Couples who move in together or get married become more insular

Bella DePaulo
Photo by Hannah Busing on Unsplash

In the decades I have been studying single people, one particular story comes up over and over again. Single people tell me that they had other single friends they socialized with frequently, but then when those friends got serious about a romantic partner, they didn’t see those newly coupled friends much anymore. They wonder about two things: Does this happen to other single people, too? And, are they just getting sidelined temporarily because their friend is newly infatuated with a romantic partner, or is their marginalized status going to continue?

There is lots of research showing that, compared to single people, married people are less attentive to their siblings, parents, friends, and neighbors. This is all part of the research on what sociologists call “greedy marriage” (related to what I call “intensive coupling”). That research shows that married people are less likely than single people to help, support, visit, and maintain contact with friends, family, and neighbors. The research includes several national samples.

One big problem plagues most of those studies – they compared single and married people only at one point in time. That means we could not know for sure whether people who get married then neglect their friends and relatives, or whether the kinds of people who would eventually get married were already neglectful of friends and relatives, even when they were still single. Additionally, studies comparing married and single people at one point in time obviously cannot address the alternative hypothesis – couples do not want all the time and attention for themselves (as the “greedy marriage” perspective suggests), they are just temporarily infatuated with each other. They will emerge from their couple-bubble eventually.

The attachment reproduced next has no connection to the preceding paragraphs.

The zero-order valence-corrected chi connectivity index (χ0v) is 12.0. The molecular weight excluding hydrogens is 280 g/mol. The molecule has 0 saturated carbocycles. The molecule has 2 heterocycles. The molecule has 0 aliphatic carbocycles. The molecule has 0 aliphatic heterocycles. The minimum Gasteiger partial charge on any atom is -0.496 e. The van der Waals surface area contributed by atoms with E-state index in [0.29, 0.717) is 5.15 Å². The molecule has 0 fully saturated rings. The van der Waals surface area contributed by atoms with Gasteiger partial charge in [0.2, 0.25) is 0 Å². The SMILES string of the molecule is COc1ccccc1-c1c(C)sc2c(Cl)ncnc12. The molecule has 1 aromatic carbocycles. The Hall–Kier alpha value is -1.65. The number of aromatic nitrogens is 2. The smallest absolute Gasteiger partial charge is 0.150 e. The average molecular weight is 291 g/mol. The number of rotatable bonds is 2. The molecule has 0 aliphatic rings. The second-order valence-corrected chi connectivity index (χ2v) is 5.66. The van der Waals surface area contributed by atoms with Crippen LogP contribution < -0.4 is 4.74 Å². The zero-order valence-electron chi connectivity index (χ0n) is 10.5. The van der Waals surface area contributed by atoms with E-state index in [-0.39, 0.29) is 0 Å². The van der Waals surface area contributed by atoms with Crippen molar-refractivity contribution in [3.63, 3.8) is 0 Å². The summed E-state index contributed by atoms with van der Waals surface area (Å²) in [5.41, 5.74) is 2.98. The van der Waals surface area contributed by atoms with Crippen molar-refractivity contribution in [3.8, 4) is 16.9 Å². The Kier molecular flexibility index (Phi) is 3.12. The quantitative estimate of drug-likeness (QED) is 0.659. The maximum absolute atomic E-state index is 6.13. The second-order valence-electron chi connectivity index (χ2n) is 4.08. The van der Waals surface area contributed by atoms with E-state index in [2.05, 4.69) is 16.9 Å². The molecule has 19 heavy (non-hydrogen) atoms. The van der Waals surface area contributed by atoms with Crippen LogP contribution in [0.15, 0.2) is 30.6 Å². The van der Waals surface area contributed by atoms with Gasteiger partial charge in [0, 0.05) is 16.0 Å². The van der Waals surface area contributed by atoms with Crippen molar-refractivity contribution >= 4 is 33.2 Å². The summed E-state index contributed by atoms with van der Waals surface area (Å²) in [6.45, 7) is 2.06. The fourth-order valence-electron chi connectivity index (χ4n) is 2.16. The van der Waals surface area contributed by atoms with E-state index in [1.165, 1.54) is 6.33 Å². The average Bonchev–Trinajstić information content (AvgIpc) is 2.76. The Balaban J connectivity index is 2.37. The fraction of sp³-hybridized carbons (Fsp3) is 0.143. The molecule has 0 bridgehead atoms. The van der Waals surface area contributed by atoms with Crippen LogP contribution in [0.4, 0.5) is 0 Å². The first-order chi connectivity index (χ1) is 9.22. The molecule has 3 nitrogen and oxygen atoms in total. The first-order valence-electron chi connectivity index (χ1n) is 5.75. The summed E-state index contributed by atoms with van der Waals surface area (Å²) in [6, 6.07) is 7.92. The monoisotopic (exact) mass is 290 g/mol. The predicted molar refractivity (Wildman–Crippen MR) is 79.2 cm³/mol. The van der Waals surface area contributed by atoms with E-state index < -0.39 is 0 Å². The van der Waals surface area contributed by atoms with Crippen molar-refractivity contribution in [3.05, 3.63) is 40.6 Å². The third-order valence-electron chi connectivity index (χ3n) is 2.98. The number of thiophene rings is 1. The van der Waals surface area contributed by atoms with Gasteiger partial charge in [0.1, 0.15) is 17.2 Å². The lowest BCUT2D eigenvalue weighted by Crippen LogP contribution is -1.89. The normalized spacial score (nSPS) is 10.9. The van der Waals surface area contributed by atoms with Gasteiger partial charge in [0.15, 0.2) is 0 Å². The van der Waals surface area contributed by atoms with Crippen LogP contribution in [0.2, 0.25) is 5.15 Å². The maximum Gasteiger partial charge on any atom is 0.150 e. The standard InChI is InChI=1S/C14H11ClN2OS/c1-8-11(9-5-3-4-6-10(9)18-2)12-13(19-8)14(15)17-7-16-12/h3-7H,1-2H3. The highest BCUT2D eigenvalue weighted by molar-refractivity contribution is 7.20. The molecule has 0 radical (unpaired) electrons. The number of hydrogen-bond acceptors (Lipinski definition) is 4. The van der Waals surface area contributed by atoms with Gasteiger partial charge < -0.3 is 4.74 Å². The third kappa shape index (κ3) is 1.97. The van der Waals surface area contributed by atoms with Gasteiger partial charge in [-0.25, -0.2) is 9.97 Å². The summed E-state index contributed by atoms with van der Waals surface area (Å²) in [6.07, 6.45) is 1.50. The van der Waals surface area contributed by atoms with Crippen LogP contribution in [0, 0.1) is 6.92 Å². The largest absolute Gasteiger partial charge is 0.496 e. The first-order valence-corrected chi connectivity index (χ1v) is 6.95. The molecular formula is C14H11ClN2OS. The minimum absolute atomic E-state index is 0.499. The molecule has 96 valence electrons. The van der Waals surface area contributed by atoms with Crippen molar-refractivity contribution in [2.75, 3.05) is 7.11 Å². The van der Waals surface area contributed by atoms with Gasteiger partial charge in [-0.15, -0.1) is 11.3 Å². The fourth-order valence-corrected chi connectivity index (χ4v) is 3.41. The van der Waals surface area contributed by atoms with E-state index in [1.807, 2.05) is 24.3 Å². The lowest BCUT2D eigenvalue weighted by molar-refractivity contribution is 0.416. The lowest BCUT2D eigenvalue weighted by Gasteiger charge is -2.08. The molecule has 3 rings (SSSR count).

A study by Kelly Musick and Larry Bumpass answered those questions. In the study, more than 2700 American adults were surveyed at one point in time and then again 6 years later. The participants included in the analyses were all single (and not cohabiting) and under 50 years old when they were first surveyed.

Participants reported the time they spent with friends and the amount of contact they had with their parents at both points in time -- when the study first started and everyone was single, and six years later. (Participants also described the quality of their relationship with their parents, but there were no significant differences among the groups for that measure.)

To see whether the retreat from other people was just a new-couple sort of thing, the authors looked separately at those who had become partnered relatively recently (within the past three years) and those who had become partnered between four and six years previously. They compared the social ties of both groups to those of the people who stayed single the whole time.

First, the results for those who had gotten married (or started cohabiting) relatively recently: They had less contact with their parents and spent less time with their friends than those who stayed single. Maybe they were just newly infatuated.

Now the results for those who had gotten partnered less recently (between 4 and 6 years previously): They had less contact with their parents and spent less time with their friends than those who stayed single. These couples were still marginalizing their friends and contacting their parents less often even after four, five, or six years.

The withdrawal from friends and family and neighbors was the same for both groups. It was not any less pronounced for those who had been partnered longer.

To answer the two questions, then: Yes, the experience of getting marginalized by friends who become coupled does happen to a lot of people. And, it is not just something that happens when couples first move in together or first get married – it is still happening between four and six years later.

As is true for every study in the social sciences, there are always exceptions. Some people get married and pay just as much attention to their friends and parents as they ever have – maybe even more. And it is also possible that the people who stay single have a hand in this, too – if, for example, they less often include in their plans their friends who have moved in with a romantic partner or who got married. That was not addressed in the study.

The research tells us what does happen. It doesn’t mean that it has to continue to happen. Social norms and practices can change.

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Expert on the profound rewards of single life. Author of “Singled Out.” Popular TEDx speaker. Harvard PhD.

Summerland, CA

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